Tuesday, June 7, 2011

Five things we learned from Roland Garros

1. Roger Federer isn’t yet the greatest of all time:

It is nigh on impossible, I believe to make such an assertion in the first place, and in any event Roger Federer’s record against his chief rival, Rafael Nadal ridicules the suggestion. Of course, Federer is statistically the most successful player in Grand Slam tennis history and he wins by playing in a beautiful, easy style. But Nadal has beaten Federer in 17 of their 25 meetings and in 6 of their 8 contests in Grand Slam finals, putting in rich perspective the fallacy in the argument that Federer is the greatest to have wielded a tennis racquet. No doubt, the Swiss belongs in a pantheon that comprises Bjorn Borg, Pete Sampras, Rod Laver and a few others, but to place him indisputably on top of that list is incorrect, to put it mildly.

2. Nadal’s greatest attribute is his ability to win ugly:

I doubt anyone in the history of the sport has been better than Nadal at winning ugly when required to. This is not to suggest that he cannot win beautifully. Indeed when he is at the top of his game, he is as imperious and as handsome a sight as any other. But even when his game isn’t quite up to scratch, Nadal finds a way through irrespective of the demands of his opponent. On Sunday, Federer was at his mesmerizing best in the first set, seemingly killing Nadal with his sinuous, entrancing grace. Down 2-5, the Spaniard had no right to win the set. He was being enthralled into submission. His groundstrokes were meek, his serves were devoid of punch and he looked a shadow of his usually commanding self. Yet, he came-back to win five games in a row to seal the set and effectively kill any hopes of an upset. Not, though, by finding rhythm in his strokes, but by chasing Federer’s shots down with vigour and vitality and stunning the Swiss into compliance through sheer force of will. Before the Djokovic-Federer semifinal, Nadal commented that the match pitted the "best player at the moment against the best player in history". Where does it leave him then?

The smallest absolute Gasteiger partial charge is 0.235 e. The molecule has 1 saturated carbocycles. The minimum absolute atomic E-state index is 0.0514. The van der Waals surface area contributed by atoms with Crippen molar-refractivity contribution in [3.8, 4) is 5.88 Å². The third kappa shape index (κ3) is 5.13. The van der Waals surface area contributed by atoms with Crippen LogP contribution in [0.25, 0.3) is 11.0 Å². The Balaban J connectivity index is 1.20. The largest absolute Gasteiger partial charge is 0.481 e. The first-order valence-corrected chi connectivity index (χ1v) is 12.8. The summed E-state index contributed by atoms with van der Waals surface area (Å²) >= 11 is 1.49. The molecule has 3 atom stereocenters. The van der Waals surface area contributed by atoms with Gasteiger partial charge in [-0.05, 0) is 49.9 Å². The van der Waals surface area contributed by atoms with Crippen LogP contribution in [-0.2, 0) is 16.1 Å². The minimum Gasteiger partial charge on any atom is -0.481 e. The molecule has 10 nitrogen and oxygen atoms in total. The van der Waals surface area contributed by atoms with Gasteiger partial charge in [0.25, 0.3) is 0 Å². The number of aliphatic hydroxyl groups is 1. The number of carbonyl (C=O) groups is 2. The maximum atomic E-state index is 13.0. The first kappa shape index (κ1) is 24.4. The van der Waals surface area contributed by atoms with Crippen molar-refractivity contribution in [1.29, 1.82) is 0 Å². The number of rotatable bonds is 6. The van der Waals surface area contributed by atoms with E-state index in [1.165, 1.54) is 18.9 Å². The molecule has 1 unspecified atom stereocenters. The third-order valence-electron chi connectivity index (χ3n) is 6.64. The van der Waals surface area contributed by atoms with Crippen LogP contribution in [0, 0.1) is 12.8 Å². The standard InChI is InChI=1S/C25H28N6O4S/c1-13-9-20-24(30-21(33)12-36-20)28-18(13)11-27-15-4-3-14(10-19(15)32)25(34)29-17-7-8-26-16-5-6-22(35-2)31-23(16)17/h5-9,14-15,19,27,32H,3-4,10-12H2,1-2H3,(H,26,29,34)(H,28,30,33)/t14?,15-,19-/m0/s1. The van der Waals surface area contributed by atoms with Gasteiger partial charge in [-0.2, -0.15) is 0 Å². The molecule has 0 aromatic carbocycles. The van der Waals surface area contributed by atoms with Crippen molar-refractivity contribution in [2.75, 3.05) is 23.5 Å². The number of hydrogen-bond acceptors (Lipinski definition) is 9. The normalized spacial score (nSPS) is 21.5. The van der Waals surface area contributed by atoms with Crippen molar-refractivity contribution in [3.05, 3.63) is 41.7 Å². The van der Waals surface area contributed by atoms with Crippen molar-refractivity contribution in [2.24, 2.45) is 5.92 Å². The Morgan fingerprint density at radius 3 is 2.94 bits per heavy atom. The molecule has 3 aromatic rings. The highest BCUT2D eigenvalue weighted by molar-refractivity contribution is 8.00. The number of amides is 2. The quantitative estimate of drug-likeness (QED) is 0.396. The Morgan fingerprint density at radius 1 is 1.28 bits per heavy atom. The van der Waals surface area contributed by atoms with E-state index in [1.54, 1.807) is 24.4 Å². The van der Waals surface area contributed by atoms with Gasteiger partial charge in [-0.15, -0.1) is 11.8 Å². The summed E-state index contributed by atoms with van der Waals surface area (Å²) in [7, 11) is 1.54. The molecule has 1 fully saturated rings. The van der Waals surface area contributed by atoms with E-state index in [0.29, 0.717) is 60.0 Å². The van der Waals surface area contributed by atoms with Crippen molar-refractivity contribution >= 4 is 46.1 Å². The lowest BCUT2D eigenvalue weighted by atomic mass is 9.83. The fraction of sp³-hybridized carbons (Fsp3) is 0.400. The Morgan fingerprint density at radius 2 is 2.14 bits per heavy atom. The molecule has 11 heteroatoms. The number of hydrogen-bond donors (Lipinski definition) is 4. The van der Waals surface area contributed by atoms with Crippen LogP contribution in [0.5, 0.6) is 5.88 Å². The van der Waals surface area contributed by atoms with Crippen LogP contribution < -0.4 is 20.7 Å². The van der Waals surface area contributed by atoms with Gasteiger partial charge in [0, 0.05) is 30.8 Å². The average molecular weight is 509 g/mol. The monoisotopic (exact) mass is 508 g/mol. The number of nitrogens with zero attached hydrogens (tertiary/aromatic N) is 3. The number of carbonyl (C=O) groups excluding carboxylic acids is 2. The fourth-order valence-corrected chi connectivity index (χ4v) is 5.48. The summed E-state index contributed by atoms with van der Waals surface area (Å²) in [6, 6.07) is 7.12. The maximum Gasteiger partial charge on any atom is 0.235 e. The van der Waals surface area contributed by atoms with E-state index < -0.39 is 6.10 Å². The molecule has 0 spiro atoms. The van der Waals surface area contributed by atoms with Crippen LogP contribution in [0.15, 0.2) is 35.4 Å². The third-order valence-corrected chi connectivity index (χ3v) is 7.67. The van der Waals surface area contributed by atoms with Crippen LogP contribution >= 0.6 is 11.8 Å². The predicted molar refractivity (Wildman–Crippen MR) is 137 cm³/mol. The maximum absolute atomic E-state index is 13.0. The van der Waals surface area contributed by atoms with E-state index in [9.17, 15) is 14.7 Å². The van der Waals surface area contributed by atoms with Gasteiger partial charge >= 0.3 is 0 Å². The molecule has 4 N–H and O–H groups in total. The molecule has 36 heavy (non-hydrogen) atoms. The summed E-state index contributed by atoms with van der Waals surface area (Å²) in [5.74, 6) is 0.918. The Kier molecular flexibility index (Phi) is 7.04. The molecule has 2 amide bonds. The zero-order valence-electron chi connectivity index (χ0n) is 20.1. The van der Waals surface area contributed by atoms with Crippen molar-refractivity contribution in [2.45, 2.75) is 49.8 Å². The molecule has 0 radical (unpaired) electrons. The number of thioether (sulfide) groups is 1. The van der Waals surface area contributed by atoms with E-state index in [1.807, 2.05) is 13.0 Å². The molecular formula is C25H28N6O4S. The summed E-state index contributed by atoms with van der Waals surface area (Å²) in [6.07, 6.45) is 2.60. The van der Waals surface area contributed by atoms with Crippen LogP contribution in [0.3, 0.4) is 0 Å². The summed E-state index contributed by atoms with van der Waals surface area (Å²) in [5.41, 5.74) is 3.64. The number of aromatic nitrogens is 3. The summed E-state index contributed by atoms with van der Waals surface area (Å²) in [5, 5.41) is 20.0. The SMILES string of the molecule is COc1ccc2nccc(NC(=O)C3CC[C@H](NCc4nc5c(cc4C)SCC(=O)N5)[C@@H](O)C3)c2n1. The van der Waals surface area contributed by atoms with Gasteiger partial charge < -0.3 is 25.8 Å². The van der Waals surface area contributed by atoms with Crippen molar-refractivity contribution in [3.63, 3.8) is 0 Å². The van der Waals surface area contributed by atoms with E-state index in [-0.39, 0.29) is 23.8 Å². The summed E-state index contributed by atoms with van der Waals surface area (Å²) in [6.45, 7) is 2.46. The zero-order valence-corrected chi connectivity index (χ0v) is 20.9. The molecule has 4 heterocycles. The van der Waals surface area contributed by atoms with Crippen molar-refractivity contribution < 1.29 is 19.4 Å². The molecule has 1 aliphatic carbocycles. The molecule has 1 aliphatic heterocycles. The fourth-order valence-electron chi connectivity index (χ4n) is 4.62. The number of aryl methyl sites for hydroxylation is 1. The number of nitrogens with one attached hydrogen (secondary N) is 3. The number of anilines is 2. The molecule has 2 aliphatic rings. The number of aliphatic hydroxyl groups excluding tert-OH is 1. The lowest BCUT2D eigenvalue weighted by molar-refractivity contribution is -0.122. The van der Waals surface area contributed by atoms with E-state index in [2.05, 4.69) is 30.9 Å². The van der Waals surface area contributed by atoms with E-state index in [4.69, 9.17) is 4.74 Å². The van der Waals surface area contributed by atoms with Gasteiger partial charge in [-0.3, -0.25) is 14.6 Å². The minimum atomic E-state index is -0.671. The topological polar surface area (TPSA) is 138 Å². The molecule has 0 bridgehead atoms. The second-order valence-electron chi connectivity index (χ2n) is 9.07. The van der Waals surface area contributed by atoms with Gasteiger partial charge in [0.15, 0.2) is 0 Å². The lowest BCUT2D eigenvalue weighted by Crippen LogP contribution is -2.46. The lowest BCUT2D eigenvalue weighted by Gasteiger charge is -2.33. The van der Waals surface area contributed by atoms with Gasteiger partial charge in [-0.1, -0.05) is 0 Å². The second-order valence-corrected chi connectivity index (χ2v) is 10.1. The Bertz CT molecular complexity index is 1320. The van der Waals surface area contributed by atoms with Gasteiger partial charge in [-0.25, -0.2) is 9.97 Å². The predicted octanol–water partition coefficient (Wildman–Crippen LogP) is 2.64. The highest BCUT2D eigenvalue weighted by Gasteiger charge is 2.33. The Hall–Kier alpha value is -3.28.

3. All-court players are on the rise:

Rarely in Grand Slams do the top four seeds of the men’s game qualify for the semi-finals. This is rarer still at the French Open, for historically many top players have been ill suited to the red clay in Paris. In recent times, though, players have become increasingly more comfortable on all surfaces. I would imagine that the causes for the phenomenon are essentially two-fold: (a) The surfaces at all four of the Grand Slams are coming closer to each other in terms of their overall play. The clay at Paris has become quicker, the grass at Wimbledon slower and the hard courts in Melbourne Park and Flushing Meadows have gravitated towards each other in terms of their constituents. (b) Concomitantly, players no longer shape their styles to suit a certain surface. Romantics crave for the return of the serve-and-volley game, but when one can win Wimbledon by playing from the baseline in a style that will also predominantly suit the clay at Roland Garros, players would be foolish to model themselves on an Edberg or a Sampras. Equally, though, the clay-court specialist, the slugger from the baseline, is also no longer in abundant evidence. The top players are capable of winning any of the four Grand Slams by merely tweaking certain aspects of their game without altering its foundations.